War of the Worlds has been a cultural touchstone for over a hundred years now, so it's not really surprising that we've gotten a handful of comics that take that influence and ran with it. With Scarlet Traces, though, Ian Edginton and Matt "D'Israeli" Brooker are taking it a step further, focusing not on the Martian invasion, but on the aftermath and how the introduction of extraterrestrial technology has changed the balance of power in the world.
And in July, Scarlet Traces is returning to the pages of 2000 AD with "Cold War," which takes place in 1968 and finds Britain dealing with the aftermath of another war of the worlds --- Earth's invasion of Mars. Check out some preview pages!
I have read a lot of Christmas comics in my time, and while I usually love them all with the unconditional affection of someone who goes around humming "Good King Wenceslas" in the middle of August, I have to admit that they tend to get pretty repetitive after a while. Even I can get tired of the endless string of halfhearted Christmas Carol parodies, which is why my favorite stories are always the ones that get a little weird. You know, the "evil robot santa" stories, or the "Batman goes back in time and recreates the universe and becomes the subconscious source of all Christmas Elf imagery" kind of thing. Those are the ones I really like.
So when I tell you that there's a story where Tharg, the mighty alien comic book editor who supplies 2000 AD with its weekly dose of Thrillpower, has to save Christmas after a bunch of readers wake up to bad presents on Christmas morning, rest assured that it is somehow even more amazingly bonkers than it sounds.
Assuming you're shopping in the UK or online, this week marks the release of 2000 AD prog 1961. It's this year's Christmas special, with a full hundred pages of not only the usual dose of thrillpower, but also... well, whatever the Christmas equivalent of that concept is, I suppose. Merrypower? Thrilljollies? Listen, I'm still pretty new to this whole thing.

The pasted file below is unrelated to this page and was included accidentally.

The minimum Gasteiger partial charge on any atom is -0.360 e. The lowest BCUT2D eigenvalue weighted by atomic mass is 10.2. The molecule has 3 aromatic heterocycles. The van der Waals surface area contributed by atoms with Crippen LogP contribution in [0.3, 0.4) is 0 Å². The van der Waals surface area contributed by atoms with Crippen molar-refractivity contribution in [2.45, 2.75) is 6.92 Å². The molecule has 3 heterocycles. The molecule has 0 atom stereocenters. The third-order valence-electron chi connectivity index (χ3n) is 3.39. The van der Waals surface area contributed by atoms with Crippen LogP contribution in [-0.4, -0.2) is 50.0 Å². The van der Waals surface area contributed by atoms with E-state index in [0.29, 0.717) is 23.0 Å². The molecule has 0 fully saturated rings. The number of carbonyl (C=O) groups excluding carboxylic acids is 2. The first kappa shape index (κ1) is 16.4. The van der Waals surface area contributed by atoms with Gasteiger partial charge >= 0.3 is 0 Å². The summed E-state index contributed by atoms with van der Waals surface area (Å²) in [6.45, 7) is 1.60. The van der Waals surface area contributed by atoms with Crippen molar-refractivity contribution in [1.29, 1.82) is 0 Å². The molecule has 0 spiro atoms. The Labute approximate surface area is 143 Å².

Point being, there's plenty of yuletide fun to be found in this week's issue, and as you might expect, absolutely none of that fun is being had by Judge Dredd, the stone-faced grinch of Mega City One's law enforcement, who is spending his Christmas doling out grim justice to snowmen who have come to life. No, really: It's Dredd vs. Frosty in this week's issue, and you can check out a preview below!
Time to break out the Judge-approved party hats and frosted birthday munce, everybody: This week marks Judge Dredd Megazine's 25th birthday! It was back in October of 1990 that the future's most uncompromising lawman became too big for even 2000 AD to handle, and he spun off into his own title.
To mark the occasion, this week's issue features the start of a new Dredd story from John Wagner and Colin MacNeil that revives Total War, the terrorist organization that made its first appearance in Megazine #1 and the groundbreaking "America" storyline, but that's not the issue's only callback to the past. When it hits stands this week, the Megazine will have a cover by Barry Kitson, with Dredd towering over 25 defeated enemies.
It was only a few days ago that we brought you the news that Chris Burnham would be providing an extremely violent cover for 2000 AD prog 1950, but there was another piece of the story that you might have missed on account of being distracted by Judge Dredd blowing people's fingers off right there on the cover. Every now and then, 2000 AD will take the opportunity to give readers a new jumping on point, and when #1950 hits shelves on September 30, it will have four brand-new stories. Check out a preview.